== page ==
Re: CFT: FreeBSD Package Base

From: Konstantin Belousov <>
Date: Mon, 29 Apr 2019 15:08:08 +0300
Cc: list trimmed to relevant.  Very long essey below, be warned.

On Sun, Apr 28, 2019 at 03:52:21PM -0400, wrote:
> FreeBSD Community,
> I'm pleased to announce a CFT for builds of FreeBSD 12-stable and 13-current
> using "TrueOS-inspired" packaged base. These are stock FreeBSD images which
> will allow users to perform all updating via the 'pkg' command directly.
> Rather than trying to answer all questions in this announcement, we've
> created a FAQ page with more details. Please refer to this page, and let us
> know if you have additional questions that we can include on that page going
> forward.
> Additionally, I will be hosting a Package Base working group at BSDCan 2019,
> and welcome user and developer attendance to discuss this and other ongoing
> package work:
> -------------------------------------------------------------

I do not know what are design decisions for trueos pkgbase are, but I
do know something about in-tree split and why some packaging decisions
where made. I cannot attend your WG, but I believe the reasoning used
for the in-tree is important enough to represent it intact from the
source.  I have to start with some explanatory long text to put it into
the proper perspective.

There are two knots of interdependinces which are critical for correctness
of any upgrade where the target system cannot be simply discarded on failure:
1. C runtime
2. Minimal boot path to prompt.
Let me elaborate both, starting from point 1, which is typically very obscure
despite having the fundamental nature for anything related to upgrades.

The basic execution environment for any program executed by the FreeBSD
kernel is formed by combination of kernel' syscall interface and some
system userspace code which makes the expected environment over the
bare-bone image state after execve. The environment is typically named
C runtime environment since C language ABI is directly tied into it,
and normal C programs only get whatever is provided by the C runtime
unless additional libraries are linked in. Trully, it is not just C
runtime, any other execution environment on top of the OS is based on
this one, but since almost every 'advanced' language runtime is backed
by C language and its runtime, the name stuck.

FreeBSD C runtime, arguably, is provided by the following four objects:
There, we do *guarantee* that the external ABI of the whole pack of
these four objects is backward compatible, i.e. if the binary was
compiled against set if base libraries at earlier date (may be also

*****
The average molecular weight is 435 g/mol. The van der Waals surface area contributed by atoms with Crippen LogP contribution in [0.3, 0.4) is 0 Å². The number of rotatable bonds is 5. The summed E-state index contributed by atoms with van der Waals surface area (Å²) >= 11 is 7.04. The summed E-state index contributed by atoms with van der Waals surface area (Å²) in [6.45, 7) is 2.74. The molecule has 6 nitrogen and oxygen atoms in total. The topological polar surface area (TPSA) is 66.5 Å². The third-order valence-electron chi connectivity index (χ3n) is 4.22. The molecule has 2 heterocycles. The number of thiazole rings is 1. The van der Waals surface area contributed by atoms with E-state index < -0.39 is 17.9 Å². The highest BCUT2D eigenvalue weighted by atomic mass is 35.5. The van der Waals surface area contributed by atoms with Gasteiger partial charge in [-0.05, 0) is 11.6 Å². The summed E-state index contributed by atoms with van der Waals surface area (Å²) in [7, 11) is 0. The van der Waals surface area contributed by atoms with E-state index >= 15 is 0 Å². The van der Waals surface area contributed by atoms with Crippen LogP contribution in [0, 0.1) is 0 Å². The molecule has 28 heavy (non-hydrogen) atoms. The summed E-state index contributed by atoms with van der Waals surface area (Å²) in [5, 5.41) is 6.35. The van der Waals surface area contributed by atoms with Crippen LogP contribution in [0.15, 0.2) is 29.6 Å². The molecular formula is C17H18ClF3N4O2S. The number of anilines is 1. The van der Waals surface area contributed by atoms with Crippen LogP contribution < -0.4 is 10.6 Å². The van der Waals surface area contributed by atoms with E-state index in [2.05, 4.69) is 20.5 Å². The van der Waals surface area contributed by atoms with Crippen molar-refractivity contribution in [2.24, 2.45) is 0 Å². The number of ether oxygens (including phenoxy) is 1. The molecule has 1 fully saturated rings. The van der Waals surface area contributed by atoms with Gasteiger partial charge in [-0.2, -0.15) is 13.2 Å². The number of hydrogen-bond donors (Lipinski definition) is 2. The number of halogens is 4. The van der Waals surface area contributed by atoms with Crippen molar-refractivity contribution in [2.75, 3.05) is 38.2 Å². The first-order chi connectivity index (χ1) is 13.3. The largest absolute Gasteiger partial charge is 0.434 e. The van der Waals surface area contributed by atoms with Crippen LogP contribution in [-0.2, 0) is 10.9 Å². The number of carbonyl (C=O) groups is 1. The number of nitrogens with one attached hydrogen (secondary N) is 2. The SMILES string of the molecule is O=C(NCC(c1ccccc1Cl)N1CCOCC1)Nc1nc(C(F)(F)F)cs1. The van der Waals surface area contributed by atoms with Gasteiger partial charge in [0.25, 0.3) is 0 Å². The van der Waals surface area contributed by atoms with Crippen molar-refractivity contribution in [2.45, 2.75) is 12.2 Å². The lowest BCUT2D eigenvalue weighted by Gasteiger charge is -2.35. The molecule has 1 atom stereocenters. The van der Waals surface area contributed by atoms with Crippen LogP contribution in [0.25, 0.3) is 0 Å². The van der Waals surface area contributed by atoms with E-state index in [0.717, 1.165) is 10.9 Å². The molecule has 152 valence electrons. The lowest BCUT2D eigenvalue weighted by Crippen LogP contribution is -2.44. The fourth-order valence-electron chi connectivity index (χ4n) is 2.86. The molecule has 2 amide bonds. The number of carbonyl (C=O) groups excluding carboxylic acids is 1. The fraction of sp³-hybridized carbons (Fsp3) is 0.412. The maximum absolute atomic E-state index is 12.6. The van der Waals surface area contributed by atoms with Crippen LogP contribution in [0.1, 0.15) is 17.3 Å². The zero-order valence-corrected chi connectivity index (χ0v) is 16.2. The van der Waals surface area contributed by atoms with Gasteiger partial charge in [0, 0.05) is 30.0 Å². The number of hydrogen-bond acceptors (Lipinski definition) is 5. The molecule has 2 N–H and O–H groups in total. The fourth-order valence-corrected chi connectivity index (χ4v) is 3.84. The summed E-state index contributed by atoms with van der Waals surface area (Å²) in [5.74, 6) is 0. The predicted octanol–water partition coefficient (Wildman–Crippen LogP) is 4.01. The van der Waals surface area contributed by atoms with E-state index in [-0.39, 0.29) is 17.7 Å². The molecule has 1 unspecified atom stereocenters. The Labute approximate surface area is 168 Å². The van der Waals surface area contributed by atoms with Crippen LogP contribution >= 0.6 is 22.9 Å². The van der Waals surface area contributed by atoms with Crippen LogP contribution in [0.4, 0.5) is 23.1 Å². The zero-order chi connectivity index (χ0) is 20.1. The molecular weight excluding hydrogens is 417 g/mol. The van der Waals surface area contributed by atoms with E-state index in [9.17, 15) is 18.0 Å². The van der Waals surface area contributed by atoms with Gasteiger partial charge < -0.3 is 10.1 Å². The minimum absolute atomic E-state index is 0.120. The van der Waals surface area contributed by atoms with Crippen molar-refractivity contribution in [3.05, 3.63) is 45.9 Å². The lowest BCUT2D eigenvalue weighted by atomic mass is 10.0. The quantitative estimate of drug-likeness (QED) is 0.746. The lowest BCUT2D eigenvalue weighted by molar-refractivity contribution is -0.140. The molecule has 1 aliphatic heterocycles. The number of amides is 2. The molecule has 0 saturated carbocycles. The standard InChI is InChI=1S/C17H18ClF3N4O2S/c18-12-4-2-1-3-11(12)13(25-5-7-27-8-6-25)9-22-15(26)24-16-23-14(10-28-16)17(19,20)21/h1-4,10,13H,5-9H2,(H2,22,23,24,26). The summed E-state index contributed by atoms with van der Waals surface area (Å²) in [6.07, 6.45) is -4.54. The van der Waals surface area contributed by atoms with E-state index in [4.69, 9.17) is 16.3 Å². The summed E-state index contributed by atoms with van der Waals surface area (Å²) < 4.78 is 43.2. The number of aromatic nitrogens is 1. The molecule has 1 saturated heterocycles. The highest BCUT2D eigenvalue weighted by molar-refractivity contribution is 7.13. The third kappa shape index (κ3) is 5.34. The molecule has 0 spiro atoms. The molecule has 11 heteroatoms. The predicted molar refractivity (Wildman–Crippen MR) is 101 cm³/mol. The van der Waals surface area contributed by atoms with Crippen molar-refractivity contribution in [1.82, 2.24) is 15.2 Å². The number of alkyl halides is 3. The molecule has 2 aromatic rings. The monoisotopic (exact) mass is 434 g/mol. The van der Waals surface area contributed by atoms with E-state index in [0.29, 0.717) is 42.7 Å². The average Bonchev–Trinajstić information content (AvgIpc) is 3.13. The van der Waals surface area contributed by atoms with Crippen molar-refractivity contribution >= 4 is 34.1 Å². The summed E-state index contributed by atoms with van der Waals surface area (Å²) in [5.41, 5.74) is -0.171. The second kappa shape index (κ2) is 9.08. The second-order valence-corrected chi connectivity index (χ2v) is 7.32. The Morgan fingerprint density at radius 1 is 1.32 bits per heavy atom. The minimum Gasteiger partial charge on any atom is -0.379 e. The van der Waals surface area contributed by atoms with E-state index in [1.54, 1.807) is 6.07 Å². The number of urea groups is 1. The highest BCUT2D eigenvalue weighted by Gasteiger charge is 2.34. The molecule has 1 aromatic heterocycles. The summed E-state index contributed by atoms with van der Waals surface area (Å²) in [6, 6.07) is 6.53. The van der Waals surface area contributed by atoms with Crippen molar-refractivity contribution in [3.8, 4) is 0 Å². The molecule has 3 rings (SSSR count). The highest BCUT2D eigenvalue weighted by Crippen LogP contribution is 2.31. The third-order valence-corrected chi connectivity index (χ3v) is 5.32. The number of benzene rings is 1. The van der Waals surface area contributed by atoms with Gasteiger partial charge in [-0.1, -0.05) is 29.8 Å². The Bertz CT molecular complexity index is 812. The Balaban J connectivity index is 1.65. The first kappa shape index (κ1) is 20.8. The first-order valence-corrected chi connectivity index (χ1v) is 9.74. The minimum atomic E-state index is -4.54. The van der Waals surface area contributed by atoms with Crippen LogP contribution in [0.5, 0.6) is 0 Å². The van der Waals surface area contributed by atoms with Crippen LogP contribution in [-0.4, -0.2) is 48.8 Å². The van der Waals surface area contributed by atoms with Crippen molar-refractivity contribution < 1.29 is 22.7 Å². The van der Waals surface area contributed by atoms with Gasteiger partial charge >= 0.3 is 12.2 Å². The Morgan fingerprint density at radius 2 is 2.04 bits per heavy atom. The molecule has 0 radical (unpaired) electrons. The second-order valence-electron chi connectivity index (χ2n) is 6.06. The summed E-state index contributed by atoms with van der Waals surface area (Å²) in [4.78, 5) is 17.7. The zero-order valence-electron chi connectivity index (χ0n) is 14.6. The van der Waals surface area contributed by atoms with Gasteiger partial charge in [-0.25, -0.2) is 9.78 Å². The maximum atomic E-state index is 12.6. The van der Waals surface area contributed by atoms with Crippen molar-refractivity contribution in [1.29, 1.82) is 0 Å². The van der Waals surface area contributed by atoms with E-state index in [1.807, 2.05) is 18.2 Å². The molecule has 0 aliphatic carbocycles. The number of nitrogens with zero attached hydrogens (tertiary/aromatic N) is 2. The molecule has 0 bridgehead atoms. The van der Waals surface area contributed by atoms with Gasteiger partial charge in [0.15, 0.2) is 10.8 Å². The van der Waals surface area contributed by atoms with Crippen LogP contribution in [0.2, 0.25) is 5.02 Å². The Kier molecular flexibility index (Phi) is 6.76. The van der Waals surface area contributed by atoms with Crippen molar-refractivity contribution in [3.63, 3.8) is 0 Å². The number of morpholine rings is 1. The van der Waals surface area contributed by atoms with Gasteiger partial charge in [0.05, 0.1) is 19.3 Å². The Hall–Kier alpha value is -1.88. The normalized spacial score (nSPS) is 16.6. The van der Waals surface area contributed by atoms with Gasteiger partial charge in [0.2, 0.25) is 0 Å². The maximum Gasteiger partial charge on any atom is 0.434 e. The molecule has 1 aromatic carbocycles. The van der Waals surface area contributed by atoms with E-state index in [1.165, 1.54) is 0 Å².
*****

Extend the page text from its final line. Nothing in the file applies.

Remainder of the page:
on earlier branch), then the binary behaviour would be same when
executed on newer C runtime pack. This is not trivial to achieve,
besides technical measures that helps there, like backward-compatible
syscall interface, symbol versioning, providing fall-back code for
older interface, a lot of overhead in the development is enforced, like
carefull reviews of the changes, the policy and related discipline of
versioning, following published ABI standards, and so on.

But, internal ABI of the C runtime pack, i.e. interfaces which make rtld
work with libc and libthr, or way by which libthr, when loaded, makes
libc thread-aware, are not stable, and more, they are often changed
in backward-incompatible way. Requiring backward-compatibility there
would stop our ability to evolve the system. Answering some questions in
advance, yes, rtld delves into libc, libthr patches libc on load, libc
has hooks to control some libthr behaviour.

The only provision that we make is that is required to work
with older libc/libthr combination, but even then libc and libthr must
be built from the same sources with the same options set.

Now, returning to pkgbase, if you look at what libs are packed into clibs,
you see: (and modules like iconv tables or nss, if any)
	libgcc{, _eh, _s}.so.1
	libncurses{, w}.so.8
It adds very popular libs like libncurses/libedit, and C++ runtime. The
basic reasoning is that this package is small and chances of something
going wrong while installing it are small as result. Put it other way,
the small clibs package organization makes it highly probable that
system is left in the consistent state (either all new libs, or all old
libs) after the upgrade, whetever the outcome is.

If the C runtime pack is not split from the whole 700MB+ update blob, libthr
update has almost certain chance to occur long after or before libc update,
so failures do tend to leave inconsistent rtld/libc/libthr set.  At best,
it gives you strange glitches, at worst you get unusable system that cannot
be repaired without external media.

Now, the second item, the minimal boot path. By definition, it consists
of everything that is required to get bare-bone shell prompt in single
user mode, and where user can repair failed upgrade. Arguably, it should
also include the tools to configure the network and fix filesystems. So
it should consists of
	loader (including forth/lua scripts)
	C runtime
	newfs/fsck/tunefs for UFS
	zfs/zfspool and libs for ZFS
In this set, zfs and network management tools must be synced with the kernel,
since ABI of the management syscalls is not guaranteed to be stable even
on stable branches.

The above brain dump is at least partial enumeration of things that were
discussed between me and Glen when Glen created the current in-tree
packaging code.
Received on Mon Apr 29 2019 - 10:08:19 UTC

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